This semester I am teaching Sartre's Existentialism is a Humanism to two of my courses. We've already discussed it in one, and will be reading it soon in the other. As I'm sure you know, EH has received a bad rap over the years. Even Sartre grew to think it a cursed little book.
Heidegger, as the story goes (and I know this is current, as somebody was rehearsing it back in November at the RPA during one of our lunches), leveled a number of devastating criticisms of existentialism in his "Letter on Humanism." The history of the critique of metaphysics thus marches on. I'm not convinced by this story. Sure Sartre hadn't really thought through the problem of historicity at that point. But the "Letter on Humanism" story has one major problem: if existentialism was 'over,' why did it increasingly turn toward one of the most pressing post-world-war-two problems: anti-colonialism and decolonization? At the same time, no less, that Heidegger began to transform 'history' into an introverted history of Western metaphysics. Which leads me to the question: when I raise this objection to the "Letter on Humanism" story, why is it that people who rehearse it are completely caught off guard by it?
I'm going to leave that question open, because this post is supposed to be about teaching Existentialism is a Humanism. We'll talk about the problem in its general form when I end the semester with lectures on Senghor and Fanon (note that I am not trying to turn everyone into existentialists, but to think about why the anti-colonialists took up Sartre's concepts for their own ends).
I don't even want to talk about the whole essay, just one passage, to explain what I like about teaching texts that I don't usually use in my research. I've read EH over a dozen times, and can converse about its general themes with relative ease. However, this can mean that I always end up looking for the same passages.
Yet this time I found something new. Due to all the passages about freedom, people often overlook Sartre's critique of the idea of progress in EH, which is important because the humanism that he doesn't like relies on the idea of progress, which in the moral sphere replaces God by man and secular morality. One the one hand, this conceptual move leaves intact a priori qualities of human nature, when we know that, for Sartre, "existence precedes essence."
On the other hand, the idea of progress privileges 1) the history of great men, and 2) fetishizes technological achievements. Yes, this is the part that I thought would surprise you. Near the end of the essay, Sartre has some fun at the expense of Cocteau's Around the World in 80 Hours.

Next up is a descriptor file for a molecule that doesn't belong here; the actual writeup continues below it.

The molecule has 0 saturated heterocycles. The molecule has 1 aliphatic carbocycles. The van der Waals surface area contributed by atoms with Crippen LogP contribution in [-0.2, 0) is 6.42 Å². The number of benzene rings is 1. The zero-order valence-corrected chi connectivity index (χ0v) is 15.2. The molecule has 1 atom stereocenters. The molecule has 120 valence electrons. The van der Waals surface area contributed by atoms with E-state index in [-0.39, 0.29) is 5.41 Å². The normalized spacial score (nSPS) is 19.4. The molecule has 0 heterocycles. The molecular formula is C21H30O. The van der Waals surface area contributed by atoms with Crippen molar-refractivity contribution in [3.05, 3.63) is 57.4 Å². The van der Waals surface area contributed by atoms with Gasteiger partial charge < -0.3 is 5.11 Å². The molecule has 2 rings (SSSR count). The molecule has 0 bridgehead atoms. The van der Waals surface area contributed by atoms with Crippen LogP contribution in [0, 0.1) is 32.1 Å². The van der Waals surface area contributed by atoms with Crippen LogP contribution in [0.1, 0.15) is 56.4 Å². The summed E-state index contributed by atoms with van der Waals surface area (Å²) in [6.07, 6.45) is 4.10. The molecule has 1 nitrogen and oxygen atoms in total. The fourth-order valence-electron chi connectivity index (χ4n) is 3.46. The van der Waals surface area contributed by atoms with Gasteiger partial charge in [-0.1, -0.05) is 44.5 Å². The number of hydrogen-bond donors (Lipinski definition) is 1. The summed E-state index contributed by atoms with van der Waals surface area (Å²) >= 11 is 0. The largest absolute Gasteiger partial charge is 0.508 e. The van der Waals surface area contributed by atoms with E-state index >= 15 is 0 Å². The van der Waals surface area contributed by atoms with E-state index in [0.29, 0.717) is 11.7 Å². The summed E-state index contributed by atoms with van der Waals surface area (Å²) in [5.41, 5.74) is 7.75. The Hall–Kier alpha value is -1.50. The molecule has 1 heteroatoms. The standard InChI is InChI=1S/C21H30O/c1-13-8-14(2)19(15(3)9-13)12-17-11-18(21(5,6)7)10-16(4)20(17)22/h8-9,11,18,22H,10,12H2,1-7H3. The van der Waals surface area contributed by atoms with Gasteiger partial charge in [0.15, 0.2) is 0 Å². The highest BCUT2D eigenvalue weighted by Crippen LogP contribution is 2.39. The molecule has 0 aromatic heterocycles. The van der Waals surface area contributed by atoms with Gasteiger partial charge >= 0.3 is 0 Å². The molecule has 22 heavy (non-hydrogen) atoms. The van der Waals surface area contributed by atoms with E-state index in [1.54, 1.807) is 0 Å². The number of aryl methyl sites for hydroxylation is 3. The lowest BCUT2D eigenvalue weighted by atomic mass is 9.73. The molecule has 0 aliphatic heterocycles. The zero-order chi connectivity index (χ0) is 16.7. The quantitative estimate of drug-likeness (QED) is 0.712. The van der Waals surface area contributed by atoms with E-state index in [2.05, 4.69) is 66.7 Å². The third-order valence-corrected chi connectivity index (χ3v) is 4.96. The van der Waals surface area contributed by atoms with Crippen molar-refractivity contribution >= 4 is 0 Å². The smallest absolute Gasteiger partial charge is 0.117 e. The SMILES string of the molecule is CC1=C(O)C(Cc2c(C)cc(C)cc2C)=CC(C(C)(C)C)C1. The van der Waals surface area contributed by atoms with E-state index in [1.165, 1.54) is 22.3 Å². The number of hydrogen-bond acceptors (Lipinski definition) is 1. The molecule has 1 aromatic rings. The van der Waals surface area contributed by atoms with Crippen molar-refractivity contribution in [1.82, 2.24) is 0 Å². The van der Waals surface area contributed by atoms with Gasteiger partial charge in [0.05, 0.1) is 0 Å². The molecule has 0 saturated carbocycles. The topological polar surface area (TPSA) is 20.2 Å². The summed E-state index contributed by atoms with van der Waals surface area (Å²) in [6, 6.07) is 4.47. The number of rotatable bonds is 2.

Cocteau gives expression to this idea when one of his characters, flying over some mountains in a plane, proclaims "Man is Amazing!" This means: even though I myself may never have built a plane, I nevertheless still benefit from the plane's invention and, as a man, I should consider myself responsible for, and honored by, what certain other men have achieved.
The absurdity of this position is that it would be possible for somebody to make a complete judgment on an open situation--humans cannot make a judgment on the human condition as a whole, they can only change it through praxis. But here's the 'new' part, which is the way in which Sartre points out the absurdity. He continues:
This presupposes that we can assign a value to man based on the most admirable deeds of certain men. But that kind of humanism is absurd, for only a dog or a horse would be in a position to form an overall judgment about man and declare he is amazing, which animals scarcely seem likely to do--at least, as far as I know.
Those are my italics, because that is the part that impressed me: only animals can make an overall judgment on human beings. And why does it seem unlikely that the would proclaim that 'man is amazing?' Probably because these same advances of progress come at the cost of much of the rest of the world, especially the non-human world: technological leaps, environmental destruction. Or that humans would be biased toward some advances that to a dog might seem inconsequential (why does this make me think of Kafka?) Even his choice of domesticated animals seems allusive, although I'm still trying to tease that out.
Sartre wasn't, to my knowledge, too interested in the non-human world or ecology. Nevertheless, this passage works on two levels: on its surface, it's a good joke (it made my class laugh), but it also shows that he had considered, at some point, what the limits of judging the human situation (and freedom, and universality) were.